It’s evident that calling balls and strikes traditionally from behind the plate is significantly more challenging than using technological TV monitors.
The decision must be made within half a second of the pitch crossing the plate, and the umpire must determine if any part of the ball touched the strike zone, which involves a horizontal (the plate) and vertical (knees to mid torso) judgment.
Compounding the difficulty, catchers are trained in “framing techniques” to deceive the umpire into believing balls are strikes.
There is no perfect method for an individual to call a three-dimensional strike zone due to depth and perception, even if Major League pitchers threw only 80 mph. This is why the Automated Strike Zone the MLB is developing uses multiple camera angles to ensure accuracy.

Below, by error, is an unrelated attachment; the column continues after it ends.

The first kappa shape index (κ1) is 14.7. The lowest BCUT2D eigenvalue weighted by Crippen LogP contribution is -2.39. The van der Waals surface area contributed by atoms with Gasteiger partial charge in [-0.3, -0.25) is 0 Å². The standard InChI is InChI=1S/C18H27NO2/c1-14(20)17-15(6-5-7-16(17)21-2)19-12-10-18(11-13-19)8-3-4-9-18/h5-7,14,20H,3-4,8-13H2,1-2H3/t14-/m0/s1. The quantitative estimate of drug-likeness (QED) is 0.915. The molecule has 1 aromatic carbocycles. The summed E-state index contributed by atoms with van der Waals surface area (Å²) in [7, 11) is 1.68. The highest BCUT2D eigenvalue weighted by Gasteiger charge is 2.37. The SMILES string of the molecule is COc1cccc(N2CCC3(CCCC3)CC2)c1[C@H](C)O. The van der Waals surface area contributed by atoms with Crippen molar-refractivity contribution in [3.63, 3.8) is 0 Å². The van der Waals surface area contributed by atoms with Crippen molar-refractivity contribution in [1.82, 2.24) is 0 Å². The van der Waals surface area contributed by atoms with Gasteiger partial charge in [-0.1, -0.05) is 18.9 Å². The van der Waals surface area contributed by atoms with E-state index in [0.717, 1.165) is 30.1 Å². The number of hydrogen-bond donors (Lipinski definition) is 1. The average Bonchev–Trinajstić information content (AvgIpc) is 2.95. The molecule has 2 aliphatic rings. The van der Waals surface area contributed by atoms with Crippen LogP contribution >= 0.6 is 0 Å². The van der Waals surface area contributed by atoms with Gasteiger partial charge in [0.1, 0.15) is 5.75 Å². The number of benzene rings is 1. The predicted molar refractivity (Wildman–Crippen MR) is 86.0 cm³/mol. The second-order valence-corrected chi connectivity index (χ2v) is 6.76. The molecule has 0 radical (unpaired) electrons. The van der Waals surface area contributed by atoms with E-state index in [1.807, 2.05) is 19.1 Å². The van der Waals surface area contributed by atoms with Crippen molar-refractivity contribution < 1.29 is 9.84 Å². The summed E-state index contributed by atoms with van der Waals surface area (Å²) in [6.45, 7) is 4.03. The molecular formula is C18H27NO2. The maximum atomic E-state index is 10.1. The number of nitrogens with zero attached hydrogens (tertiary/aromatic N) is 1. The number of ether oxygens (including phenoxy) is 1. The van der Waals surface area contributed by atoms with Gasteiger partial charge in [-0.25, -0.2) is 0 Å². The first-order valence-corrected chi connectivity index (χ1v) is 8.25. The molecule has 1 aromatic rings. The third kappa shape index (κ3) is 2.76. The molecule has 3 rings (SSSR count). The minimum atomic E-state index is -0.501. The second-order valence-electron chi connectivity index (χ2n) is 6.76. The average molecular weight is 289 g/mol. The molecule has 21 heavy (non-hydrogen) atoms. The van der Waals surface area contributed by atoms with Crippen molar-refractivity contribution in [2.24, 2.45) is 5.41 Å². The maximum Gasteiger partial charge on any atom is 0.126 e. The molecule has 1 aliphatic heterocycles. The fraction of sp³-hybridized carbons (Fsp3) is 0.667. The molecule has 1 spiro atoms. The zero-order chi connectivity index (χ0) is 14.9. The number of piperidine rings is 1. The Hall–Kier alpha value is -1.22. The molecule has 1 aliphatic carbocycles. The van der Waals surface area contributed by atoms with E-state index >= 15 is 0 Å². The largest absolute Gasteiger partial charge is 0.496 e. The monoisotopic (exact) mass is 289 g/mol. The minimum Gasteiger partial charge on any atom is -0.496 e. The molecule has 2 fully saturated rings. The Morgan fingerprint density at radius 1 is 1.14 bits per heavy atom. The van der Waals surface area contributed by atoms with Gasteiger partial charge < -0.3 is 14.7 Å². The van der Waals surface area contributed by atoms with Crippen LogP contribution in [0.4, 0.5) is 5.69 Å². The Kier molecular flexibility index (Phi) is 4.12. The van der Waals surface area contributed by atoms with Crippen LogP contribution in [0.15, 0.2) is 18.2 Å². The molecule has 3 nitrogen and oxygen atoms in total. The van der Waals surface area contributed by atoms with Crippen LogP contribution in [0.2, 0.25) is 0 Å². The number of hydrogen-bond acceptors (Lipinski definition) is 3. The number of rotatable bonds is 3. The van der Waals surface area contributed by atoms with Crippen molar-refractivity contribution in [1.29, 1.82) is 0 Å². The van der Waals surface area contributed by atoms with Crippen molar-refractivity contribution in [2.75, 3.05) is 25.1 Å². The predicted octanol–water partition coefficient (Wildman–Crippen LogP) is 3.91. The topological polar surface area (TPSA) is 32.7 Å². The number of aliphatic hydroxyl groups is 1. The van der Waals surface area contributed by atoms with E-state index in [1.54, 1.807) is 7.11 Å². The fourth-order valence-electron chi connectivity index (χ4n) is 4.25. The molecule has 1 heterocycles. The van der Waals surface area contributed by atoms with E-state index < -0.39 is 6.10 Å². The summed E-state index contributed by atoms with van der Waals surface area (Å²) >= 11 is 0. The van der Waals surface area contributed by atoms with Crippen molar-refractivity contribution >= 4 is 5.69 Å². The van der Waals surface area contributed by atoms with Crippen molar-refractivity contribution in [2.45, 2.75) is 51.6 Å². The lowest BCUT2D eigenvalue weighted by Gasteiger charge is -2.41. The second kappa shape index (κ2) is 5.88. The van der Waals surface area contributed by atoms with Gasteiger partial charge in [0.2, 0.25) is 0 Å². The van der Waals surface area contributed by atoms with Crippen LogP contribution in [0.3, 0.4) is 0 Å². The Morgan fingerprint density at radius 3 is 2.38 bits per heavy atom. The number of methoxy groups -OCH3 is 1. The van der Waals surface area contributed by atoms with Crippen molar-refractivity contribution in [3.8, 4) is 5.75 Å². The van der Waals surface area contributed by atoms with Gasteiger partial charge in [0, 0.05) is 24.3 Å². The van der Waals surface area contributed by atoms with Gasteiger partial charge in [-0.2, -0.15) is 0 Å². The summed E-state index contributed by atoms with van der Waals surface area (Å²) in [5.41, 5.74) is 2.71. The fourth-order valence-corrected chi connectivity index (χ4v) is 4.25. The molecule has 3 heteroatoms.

However, when umpires miss a call, they are unable to explain themselves to opposing teams. Therefore, the options are to use robo-umps for accurate strike zone calls or to rely on the umpire’s judgment, which can be disputed, resulting in ejections for excessive arguing.
Many umpires oppose the use of robo-umps, which is understandable as it would significantly reduce their duties and authority from behind the plate. However, it’s unacceptable as it severely hampers the game. A bad strike call can cause batters to second-guess non-strikes, affecting their hitting ability. The difference between a 1-0 and 0-1 count is significant, as advanced stats show.